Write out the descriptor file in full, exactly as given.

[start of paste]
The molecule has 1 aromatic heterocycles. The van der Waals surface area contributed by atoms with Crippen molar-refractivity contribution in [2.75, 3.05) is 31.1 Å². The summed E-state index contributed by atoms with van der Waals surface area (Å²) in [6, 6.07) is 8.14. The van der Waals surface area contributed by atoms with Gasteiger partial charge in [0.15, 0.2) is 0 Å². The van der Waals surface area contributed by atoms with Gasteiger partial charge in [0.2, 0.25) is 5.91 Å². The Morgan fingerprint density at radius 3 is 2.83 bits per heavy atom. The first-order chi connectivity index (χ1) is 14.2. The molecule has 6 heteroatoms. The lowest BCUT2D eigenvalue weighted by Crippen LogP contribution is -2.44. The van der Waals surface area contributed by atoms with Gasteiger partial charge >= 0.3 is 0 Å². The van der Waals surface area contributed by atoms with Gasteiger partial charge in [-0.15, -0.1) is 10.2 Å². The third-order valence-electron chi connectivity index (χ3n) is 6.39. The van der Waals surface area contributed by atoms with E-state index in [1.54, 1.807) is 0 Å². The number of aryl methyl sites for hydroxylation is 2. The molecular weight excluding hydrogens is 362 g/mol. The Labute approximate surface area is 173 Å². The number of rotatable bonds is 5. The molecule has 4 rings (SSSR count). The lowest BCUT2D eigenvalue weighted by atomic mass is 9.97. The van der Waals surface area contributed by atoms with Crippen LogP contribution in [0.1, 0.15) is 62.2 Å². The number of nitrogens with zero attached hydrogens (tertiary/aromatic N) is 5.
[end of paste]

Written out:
The molecule has 1 aromatic heterocycles. The van der Waals surface area contributed by atoms with Crippen molar-refractivity contribution in [2.75, 3.05) is 31.1 Å². The summed E-state index contributed by atoms with van der Waals surface area (Å²) in [6, 6.07) is 8.14. The van der Waals surface area contributed by atoms with Gasteiger partial charge in [0.15, 0.2) is 0 Å². The van der Waals surface area contributed by atoms with Gasteiger partial charge in [0.2, 0.25) is 5.91 Å². The Morgan fingerprint density at radius 3 is 2.83 bits per heavy atom. The first-order chi connectivity index (χ1) is 14.2. The molecule has 6 heteroatoms. The lowest BCUT2D eigenvalue weighted by Crippen LogP contribution is -2.44. The van der Waals surface area contributed by atoms with Gasteiger partial charge >= 0.3 is 0 Å². The van der Waals surface area contributed by atoms with Gasteiger partial charge in [-0.15, -0.1) is 10.2 Å². The third-order valence-electron chi connectivity index (χ3n) is 6.39. The van der Waals surface area contributed by atoms with E-state index in [1.54, 1.807) is 0 Å². The number of aryl methyl sites for hydroxylation is 2. The molecular weight excluding hydrogens is 362 g/mol. The Labute approximate surface area is 173 Å². The number of rotatable bonds is 5. The molecule has 4 rings (SSSR count). The lowest BCUT2D eigenvalue weighted by atomic mass is 9.97. The van der Waals surface area contributed by atoms with Crippen LogP contribution in [0.1, 0.15) is 62.2 Å². The number of nitrogens with zero attached hydrogens (tertiary/aromatic N) is 5.